As a horticulturist and grower I love to collect many types of plants, especially during the summer. Once the threat of frost or hard freeze approaches during the month of October I am always sad to see the end of the growing season. Now is the time to take inventory of my tropical plant collection, since I don’t have a greenhouse, or a sunroom, and prepare the indoors for the many plants that are going to spend the wintertime indoors.
Follow the Sun, and take note of where the sun plays upon the rooms in your home. Most tropicals prefer warm, bright surroundings, but some can do well in moderate indirect and even low light, depending on the variety of plant. Temperatures in the 60 -70 degree range during the day are ideal. Temperatures above 80 degrees can cause poor air circulation, which can lead to insect problems down the road.
Try and be selective when deciding what plants you want to over winter. Take serious inventory of your potted tropicals and bring in only what you have room for. If you want to overwinter a flowering tropical such as hibiscus decide you have enough light for the plant to continue actively growing and flowering during the winter. If not, consider cutting the plant back approximately 1/3 and let it go dormant. Do the same for tropical vines, Dipladenia and Mandevilla vines. If you are considering bringing in annuals, like geraniums, lantana, or coleus, find the sunniest location and modestly cut back, and or take cuttings from them. Tropical foliage plants such as Boston Ferns, Peace Lily and varieties of Palm are great to over winter, because they enhance the beauty aa well as the air quality in your home. Succulents aside from being a strong trend in home design are the easiest to maintain and can adapt to, not only bright indirect light, but moderate light as well and require little care and water.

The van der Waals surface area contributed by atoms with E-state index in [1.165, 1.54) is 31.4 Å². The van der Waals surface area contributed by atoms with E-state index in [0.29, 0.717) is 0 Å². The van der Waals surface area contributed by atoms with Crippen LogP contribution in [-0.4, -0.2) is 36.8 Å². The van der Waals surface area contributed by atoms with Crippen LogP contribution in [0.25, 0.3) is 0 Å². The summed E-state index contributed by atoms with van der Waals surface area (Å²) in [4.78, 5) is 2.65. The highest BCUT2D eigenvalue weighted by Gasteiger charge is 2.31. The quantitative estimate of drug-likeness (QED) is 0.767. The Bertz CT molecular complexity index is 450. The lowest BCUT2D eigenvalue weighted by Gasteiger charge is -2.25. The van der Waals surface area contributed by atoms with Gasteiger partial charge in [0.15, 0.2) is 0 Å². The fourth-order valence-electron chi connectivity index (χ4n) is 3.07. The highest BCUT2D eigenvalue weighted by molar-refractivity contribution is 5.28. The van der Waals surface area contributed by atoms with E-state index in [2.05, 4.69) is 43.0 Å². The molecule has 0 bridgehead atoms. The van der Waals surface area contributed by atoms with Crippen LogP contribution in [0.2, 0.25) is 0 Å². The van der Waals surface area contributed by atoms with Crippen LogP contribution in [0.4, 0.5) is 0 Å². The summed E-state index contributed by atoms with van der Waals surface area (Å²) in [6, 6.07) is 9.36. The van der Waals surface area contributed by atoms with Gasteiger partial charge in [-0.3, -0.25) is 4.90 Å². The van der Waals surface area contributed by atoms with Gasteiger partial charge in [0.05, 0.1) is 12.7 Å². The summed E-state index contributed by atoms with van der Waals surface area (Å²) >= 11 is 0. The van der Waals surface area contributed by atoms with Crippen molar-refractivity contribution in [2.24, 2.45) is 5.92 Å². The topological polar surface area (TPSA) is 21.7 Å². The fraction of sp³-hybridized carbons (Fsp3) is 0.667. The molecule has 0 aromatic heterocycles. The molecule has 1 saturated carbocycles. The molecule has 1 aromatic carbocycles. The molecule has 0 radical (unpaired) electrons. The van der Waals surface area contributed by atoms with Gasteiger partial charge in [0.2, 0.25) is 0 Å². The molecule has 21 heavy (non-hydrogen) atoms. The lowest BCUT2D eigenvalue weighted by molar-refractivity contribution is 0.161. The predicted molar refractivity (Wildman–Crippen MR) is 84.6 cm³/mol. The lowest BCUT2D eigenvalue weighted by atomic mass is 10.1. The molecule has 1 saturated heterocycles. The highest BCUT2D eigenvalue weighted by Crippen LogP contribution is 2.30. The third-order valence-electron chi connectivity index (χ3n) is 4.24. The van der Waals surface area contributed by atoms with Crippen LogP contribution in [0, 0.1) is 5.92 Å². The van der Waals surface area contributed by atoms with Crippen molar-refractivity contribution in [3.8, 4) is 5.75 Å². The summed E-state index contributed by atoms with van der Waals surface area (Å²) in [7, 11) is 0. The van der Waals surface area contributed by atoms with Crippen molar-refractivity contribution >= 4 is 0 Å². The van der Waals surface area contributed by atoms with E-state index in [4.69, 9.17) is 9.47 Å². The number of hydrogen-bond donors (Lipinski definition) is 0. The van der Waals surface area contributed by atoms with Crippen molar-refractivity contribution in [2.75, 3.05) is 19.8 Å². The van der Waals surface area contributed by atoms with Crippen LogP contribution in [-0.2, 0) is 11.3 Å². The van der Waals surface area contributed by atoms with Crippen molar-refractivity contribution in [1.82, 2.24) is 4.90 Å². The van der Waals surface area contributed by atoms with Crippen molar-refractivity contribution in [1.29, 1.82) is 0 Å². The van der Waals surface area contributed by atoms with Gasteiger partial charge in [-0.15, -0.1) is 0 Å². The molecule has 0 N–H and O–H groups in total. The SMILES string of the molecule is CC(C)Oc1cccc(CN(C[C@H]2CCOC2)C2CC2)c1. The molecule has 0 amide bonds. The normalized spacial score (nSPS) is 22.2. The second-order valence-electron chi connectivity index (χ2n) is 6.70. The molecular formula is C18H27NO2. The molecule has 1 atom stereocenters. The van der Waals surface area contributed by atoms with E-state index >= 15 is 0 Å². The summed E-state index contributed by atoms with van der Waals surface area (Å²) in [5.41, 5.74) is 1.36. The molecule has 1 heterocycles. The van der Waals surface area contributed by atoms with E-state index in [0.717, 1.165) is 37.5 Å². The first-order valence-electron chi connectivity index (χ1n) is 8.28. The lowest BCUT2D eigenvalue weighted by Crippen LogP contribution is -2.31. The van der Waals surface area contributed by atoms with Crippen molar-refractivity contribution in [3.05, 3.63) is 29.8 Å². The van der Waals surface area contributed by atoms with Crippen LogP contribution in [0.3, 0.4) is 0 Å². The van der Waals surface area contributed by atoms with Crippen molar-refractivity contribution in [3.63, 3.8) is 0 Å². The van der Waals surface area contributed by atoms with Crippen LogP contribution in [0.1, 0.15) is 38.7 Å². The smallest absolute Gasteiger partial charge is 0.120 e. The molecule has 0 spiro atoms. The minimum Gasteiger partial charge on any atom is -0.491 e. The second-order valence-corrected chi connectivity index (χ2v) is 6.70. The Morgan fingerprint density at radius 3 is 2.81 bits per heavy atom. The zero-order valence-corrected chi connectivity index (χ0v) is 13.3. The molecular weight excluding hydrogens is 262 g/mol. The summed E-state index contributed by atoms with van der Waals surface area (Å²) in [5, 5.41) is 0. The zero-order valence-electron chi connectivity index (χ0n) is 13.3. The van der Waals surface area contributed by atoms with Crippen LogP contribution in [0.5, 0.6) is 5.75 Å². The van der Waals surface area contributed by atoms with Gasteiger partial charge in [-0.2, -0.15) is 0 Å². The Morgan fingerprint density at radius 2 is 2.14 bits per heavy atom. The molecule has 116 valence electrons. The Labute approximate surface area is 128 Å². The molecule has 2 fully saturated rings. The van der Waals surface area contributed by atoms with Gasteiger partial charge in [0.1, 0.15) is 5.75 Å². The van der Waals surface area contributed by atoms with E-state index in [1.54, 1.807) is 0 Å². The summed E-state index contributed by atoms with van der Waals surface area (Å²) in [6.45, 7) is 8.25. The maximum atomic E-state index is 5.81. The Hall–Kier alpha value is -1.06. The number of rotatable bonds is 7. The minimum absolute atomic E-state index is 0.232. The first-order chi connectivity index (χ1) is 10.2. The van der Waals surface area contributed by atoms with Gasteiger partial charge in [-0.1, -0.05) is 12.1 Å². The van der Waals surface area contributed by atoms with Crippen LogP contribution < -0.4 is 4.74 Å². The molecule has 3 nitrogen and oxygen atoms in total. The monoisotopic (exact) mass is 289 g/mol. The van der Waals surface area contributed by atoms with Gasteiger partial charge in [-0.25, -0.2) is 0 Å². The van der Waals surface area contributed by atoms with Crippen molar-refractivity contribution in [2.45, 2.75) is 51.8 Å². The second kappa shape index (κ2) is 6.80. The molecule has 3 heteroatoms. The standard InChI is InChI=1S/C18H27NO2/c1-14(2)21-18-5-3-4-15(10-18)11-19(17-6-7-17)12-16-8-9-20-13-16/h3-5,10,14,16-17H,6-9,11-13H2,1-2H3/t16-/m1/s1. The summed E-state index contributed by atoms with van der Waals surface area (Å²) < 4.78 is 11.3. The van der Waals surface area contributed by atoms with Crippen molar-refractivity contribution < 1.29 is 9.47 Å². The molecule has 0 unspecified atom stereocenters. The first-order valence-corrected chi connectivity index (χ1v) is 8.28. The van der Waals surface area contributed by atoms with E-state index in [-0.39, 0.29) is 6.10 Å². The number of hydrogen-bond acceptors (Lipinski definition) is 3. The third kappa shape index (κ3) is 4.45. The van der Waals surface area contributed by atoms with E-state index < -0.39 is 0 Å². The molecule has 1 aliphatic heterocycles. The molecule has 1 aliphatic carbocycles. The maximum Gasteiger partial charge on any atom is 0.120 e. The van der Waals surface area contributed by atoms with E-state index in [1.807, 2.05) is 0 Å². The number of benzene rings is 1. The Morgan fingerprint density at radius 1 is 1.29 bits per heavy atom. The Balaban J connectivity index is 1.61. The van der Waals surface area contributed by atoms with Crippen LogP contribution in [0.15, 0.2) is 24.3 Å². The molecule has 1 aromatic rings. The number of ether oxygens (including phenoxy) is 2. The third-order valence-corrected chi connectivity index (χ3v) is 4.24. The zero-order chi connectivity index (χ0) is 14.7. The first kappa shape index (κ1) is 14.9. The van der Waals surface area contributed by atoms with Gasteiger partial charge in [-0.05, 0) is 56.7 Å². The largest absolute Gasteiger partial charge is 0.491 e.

Transplant any plants that have outgrown their pots over the summer. Select a container with proper drainage holes and a slightly larger diameter than the pot the plant is currently in. Keep plants away from any forced hot air, like heating vents and any severely drafty windows. You also want to increase humidity in your home. Don’t worry it sound a lot more complicated than it actually is. Simple take a saucer filled with crushed stones and keep the stones moist. Another trick I use often is grouping my plants together if space allows.
Allow plants to dry thoroughly between each watering, this helps to minimize fungus gnat problems that may arise from the soil. Be sure to hose down the plants with water and an insecticidal soap before you bring them indoors. You want to be sure to clean off insects that may be hiding out on your plants. Add a granular systemic insect control to the soil every 4-6 weeks to ensure your plants stay insect free and healthy.
Overwintering tropicals can be a fun project for the winter months. It will keep your hands in the soil and your passion for gardening all year long.